SPHHS researchers including Andrew Lover and Rachel Volberg (Biostatistics and Epidemiology), a Communication Disorders collaboration with ServiceNet and Springfield College, and Wouter Hoogkamer and Amanda Paluch (Kinesiology) comment in multiple news stories about the potential impact and spread of the coronavirus; problem gambling; rehabilitative care; marathon running and steps per day for optimal health.
Adults 40 years and older are needed for a hearing study of how aging affects speech understanding in noisy backgrounds.
The collaboration between ServiceNet’s Enrichment Center in Chicopee, and its Strive Clinic in Holyoke—day programs for adults with brain injury caused by trauma or medical conditions—and its partners at Springfield College and the UMass Amherst Department of Communication Disorders is being honored with a "Healthcare Heroes" award by BusinessWest. Their partnership has been recognized for its innovative approach to providing patients with outstanding rehabilitative care while helping train the health care professionals of tomorrow.
Five SPHHS faculty members – Sara Mamo (Communication Disorders), Liz Evans (Community Health Education), Katherine Reeves (Epidemiology), Katie Potter (Kinesiology), and Zhenhua Liu (Nutrition) – are among the 44 UMass Amherst faculty selected to the 2022-2023 cohort of ADVANCE Faculty Fellows.
Communication Disorders doctoral student Ada López González has organized an emergency relief effort to help those affected by Hurricane Fiona in Puerto Rico. The hurricane caused widespread destruction and catastrophic flooding on the island, cutting off access to running water and spurring island-wide power outages.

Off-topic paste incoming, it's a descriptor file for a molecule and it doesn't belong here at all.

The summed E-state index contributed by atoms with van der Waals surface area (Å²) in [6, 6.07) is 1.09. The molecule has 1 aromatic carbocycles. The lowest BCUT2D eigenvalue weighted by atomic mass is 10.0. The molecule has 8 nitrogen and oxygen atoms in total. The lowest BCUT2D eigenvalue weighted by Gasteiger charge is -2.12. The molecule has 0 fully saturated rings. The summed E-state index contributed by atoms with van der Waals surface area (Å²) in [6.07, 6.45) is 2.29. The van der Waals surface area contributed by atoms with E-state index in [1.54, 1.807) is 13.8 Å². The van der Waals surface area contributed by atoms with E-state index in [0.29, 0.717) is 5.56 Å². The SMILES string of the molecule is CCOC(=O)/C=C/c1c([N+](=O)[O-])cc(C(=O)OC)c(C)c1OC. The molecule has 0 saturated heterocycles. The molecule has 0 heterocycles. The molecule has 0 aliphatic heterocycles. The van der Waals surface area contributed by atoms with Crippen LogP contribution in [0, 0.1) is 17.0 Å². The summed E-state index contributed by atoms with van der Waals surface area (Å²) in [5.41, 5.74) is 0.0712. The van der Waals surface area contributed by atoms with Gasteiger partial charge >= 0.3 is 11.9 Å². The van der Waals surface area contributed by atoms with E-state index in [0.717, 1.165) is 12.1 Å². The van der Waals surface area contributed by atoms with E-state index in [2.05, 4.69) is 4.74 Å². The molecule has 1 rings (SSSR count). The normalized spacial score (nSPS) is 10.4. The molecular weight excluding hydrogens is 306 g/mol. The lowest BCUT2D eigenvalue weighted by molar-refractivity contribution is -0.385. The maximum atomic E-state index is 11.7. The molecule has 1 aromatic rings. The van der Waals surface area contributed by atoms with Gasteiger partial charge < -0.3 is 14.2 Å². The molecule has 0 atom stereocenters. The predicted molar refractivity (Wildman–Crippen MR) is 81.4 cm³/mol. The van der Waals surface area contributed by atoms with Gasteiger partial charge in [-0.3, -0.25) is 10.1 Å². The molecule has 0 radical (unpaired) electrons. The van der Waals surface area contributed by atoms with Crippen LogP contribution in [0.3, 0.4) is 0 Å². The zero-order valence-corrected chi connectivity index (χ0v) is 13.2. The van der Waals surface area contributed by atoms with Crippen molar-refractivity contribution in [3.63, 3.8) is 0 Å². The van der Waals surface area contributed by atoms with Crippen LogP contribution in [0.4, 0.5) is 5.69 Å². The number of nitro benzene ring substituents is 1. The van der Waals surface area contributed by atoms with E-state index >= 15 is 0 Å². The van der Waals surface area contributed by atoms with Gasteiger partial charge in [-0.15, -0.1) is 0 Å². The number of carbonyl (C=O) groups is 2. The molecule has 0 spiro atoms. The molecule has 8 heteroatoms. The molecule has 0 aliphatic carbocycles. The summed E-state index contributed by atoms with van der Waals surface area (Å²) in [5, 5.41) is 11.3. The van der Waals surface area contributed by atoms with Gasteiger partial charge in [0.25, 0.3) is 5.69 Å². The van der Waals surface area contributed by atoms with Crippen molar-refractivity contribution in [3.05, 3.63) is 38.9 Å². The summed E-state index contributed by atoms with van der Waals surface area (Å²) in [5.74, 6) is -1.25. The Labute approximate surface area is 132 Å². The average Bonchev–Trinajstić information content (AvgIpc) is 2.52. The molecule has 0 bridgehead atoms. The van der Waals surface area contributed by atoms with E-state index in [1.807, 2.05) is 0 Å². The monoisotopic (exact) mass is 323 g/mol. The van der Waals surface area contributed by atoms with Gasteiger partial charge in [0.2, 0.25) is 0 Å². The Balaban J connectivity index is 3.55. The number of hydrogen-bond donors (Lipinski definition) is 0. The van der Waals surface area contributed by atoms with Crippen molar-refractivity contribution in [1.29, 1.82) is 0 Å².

SPHHS researchers including Andrew Lover and Rachel Volberg (Biostatistics and Epidemiology), Jacquie Kurland (Communication Disorders), and Gloria DiFulvio (Health Promotion and Policy) and Public Health Sciences major Hellen Muma comment in multiple news stories about the potential impact and spread of the coronavirus and monkeypox; problem gambling; stroke and aphasia; and the public health course "The Epidemic of Loneliness."
Associate Professor of Communication Disorders Jill Hoover has begun recruiting children for a national study to advance the understanding of language and cognition in childhood language disorders. She is recruiting children from several age groups and clinical populations: children with typical development, ages 3 to 6 years old; children with Developmental Language Disorder, ages 4 to 6 years old; and males with fragile X syndrome, ages 9 to 16 years old.
SPHHS researchers including Andrew Lover, Nicholas Reich, and Rachel Volberg (Biostatistics and Epidemiology), Jacquie Kurland (Communication Disorders), Alicia Timme-Laragy and Laura Vandenberg (Environmental Health Sciences), Elizabeth Evans (Health Promotion and Policy), and Stuart Chipkin, Wouter Hoogkamer, Amanda Paluch, and the UMass Amherst Biomechanics Lab (Kinesiology) comment in multiple news stories about the potential impact and spread of the coronavirus and monkeypox; problem gambling; stroke and aphasia; PFAS and other environmental contaminants; opioid treatment and interventions; gun violence; endurance running; walking and fitness; and running shoe design.
The UMass Amherst Stroke Support Group will host its annual event to raise community awareness for stroke and aphasia on Wednesday, August 24, 2022 from 4:30-6:00 p.m. at the Northampton Center for the Arts. This year, the group welcomes the Stroke Across America "Journey for Recovery" team, a group of cyclists who have been pedaling their way across America, spreading awareness about stroke, aphasia, and traumatic brain injury, and the long road to physical and emotional recovery and rediscovery of one’s identity.
A team from the Department of Communication Disorders recently participated in the Massachusetts Optimism Walk, raising nearly $2000 to support Parkinson's disease research and awareness.
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